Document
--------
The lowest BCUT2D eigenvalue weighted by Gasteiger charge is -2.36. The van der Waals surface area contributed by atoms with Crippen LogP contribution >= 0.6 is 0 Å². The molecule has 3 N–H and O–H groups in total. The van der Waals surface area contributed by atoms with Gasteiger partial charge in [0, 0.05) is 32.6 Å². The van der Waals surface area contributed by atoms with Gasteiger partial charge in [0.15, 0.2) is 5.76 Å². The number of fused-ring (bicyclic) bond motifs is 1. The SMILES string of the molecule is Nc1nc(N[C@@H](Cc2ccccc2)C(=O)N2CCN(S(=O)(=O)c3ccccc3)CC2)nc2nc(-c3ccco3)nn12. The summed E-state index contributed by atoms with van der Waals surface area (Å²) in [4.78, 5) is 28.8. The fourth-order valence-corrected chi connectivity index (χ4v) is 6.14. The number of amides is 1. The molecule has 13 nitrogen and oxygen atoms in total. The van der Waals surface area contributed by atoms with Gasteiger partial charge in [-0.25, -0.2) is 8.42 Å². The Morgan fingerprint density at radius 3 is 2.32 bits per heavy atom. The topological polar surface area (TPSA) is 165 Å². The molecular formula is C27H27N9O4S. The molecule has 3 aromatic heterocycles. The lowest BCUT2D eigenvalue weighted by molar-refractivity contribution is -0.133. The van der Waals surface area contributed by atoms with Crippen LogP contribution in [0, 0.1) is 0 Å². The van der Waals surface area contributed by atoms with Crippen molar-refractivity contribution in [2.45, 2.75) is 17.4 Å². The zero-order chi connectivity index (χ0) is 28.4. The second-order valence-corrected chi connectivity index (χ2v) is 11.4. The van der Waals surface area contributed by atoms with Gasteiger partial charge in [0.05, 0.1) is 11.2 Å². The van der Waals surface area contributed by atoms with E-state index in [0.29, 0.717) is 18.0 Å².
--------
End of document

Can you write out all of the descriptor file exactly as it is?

The lowest BCUT2D eigenvalue weighted by Gasteiger charge is -2.36. The van der Waals surface area contributed by atoms with Crippen LogP contribution >= 0.6 is 0 Å². The molecule has 3 N–H and O–H groups in total. The van der Waals surface area contributed by atoms with Gasteiger partial charge in [0, 0.05) is 32.6 Å². The van der Waals surface area contributed by atoms with Gasteiger partial charge in [0.15, 0.2) is 5.76 Å². The number of fused-ring (bicyclic) bond motifs is 1. The SMILES string of the molecule is Nc1nc(N[C@@H](Cc2ccccc2)C(=O)N2CCN(S(=O)(=O)c3ccccc3)CC2)nc2nc(-c3ccco3)nn12. The summed E-state index contributed by atoms with van der Waals surface area (Å²) in [4.78, 5) is 28.8. The fourth-order valence-corrected chi connectivity index (χ4v) is 6.14. The number of amides is 1. The molecule has 13 nitrogen and oxygen atoms in total. The van der Waals surface area contributed by atoms with Gasteiger partial charge in [-0.25, -0.2) is 8.42 Å². The Morgan fingerprint density at radius 3 is 2.32 bits per heavy atom. The topological polar surface area (TPSA) is 165 Å². The molecular formula is C27H27N9O4S. The molecule has 3 aromatic heterocycles. The lowest BCUT2D eigenvalue weighted by molar-refractivity contribution is -0.133. The van der Waals surface area contributed by atoms with Crippen LogP contribution in [0, 0.1) is 0 Å². The van der Waals surface area contributed by atoms with Crippen molar-refractivity contribution in [2.45, 2.75) is 17.4 Å². The zero-order chi connectivity index (χ0) is 28.4. The second-order valence-corrected chi connectivity index (χ2v) is 11.4. The van der Waals surface area contributed by atoms with Gasteiger partial charge in [0.05, 0.1) is 11.2 Å². The van der Waals surface area contributed by atoms with E-state index in [0.29, 0.717) is 18.0 Å².